Mary Decker, M.D.

I first heard about Mary Decker, M.D. almost 20 years ago when she treated my husband for lung cancer. An illness as catastrophic as lung cancer brings with it a team of doctors who work hard for a cure. Even though I did not meet Dr. Decker at that time, my husband spoke very highly of her. I could tell that she literally held him up with her positive attitude. It made him feel as though he could beat the cancer.

He ultimately lost his battle with cancer. Losing patients is the hardest part of Mary Decker's job but she is gratified that, through advances in treatment, she is able to help more patients survive. In fact, it seems that Decker receives as much from her patients as she gives. She has seen thousands of cases come through the Radiation Oncology department but always understands that, for the patient, it is the first time. And the diagnosis of cancer is almost overwhelming.

"I do try to remember," Decker says, "that it is a new, first-time experience so you want to make it easier for people."

Cancer survivor bell

That compassion has lead to many relationships over the years. Decker tells of patients who come back to her department bearing gifts of food at holiday time. Going through the cure for cancer forges a grateful bond between patients and doctors. It goes way beyond medicine or radiation.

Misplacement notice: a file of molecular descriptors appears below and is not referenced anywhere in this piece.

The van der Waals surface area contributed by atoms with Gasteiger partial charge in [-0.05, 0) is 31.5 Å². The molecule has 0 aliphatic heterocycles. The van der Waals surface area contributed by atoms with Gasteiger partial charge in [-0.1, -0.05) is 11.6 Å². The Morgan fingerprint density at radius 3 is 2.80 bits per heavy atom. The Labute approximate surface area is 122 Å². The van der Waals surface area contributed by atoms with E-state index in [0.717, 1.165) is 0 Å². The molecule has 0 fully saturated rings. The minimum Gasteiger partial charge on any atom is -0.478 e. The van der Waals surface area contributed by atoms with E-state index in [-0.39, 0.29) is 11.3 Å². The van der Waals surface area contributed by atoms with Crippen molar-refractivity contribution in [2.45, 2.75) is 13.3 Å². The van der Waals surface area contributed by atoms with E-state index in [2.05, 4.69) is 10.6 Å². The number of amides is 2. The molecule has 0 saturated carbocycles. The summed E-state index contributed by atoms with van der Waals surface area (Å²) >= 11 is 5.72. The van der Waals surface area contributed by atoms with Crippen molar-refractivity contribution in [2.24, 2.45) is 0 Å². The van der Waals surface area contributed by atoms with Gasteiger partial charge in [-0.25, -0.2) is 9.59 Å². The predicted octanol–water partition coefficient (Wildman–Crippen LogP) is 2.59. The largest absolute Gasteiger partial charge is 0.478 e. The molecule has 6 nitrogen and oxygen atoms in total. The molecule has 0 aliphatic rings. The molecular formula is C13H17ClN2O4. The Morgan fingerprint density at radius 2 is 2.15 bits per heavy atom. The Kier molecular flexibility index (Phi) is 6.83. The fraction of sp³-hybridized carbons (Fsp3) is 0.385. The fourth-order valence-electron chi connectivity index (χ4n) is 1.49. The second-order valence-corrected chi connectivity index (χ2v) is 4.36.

"When someone is in pain, they just need a nurse or a physician to talk to," Decker says. "They need the validation. Sometimes just talking about it helps."

Much of what Decker does destroys tumors and helps prolong life. Other patients benefit more from pain relief offered by radiation in combination with medication. Today's medical advances mean that pain can often be controlled, assuring better quality of life.

"Probably the most satisfying part is relieving pain," she says. "People have reached the end of their rope but we can alleviate the pain."

Decker was actually an engineering student when she discovered a classmate's physiology book and decided to change careers.

"The engineering and hard science background really helps in radiation oncology," Decker says.

Originally, she intended to enter internal medicine but found that what she liked was really radiation oncology.

"I love it," she explains. "We have great equipment. Radiation is an organ-sparing treatment and also offers a lot of pain relief."

The fact that radiation causes fewer side effects than other traditional treatments such as chemotherapy is also a plus. Radiation continues to offer that benefit although new drugs that Decker calls "biologicals" are not as toxic. She encourages patients to follow their full regimen of treatment to achieve the best possible result.

Decker is married to Bill Mulbry, M.D., a psychiatrist at MUSC, and has three teenage boys. In her spare time, she loves playing tennis, working out and traveling.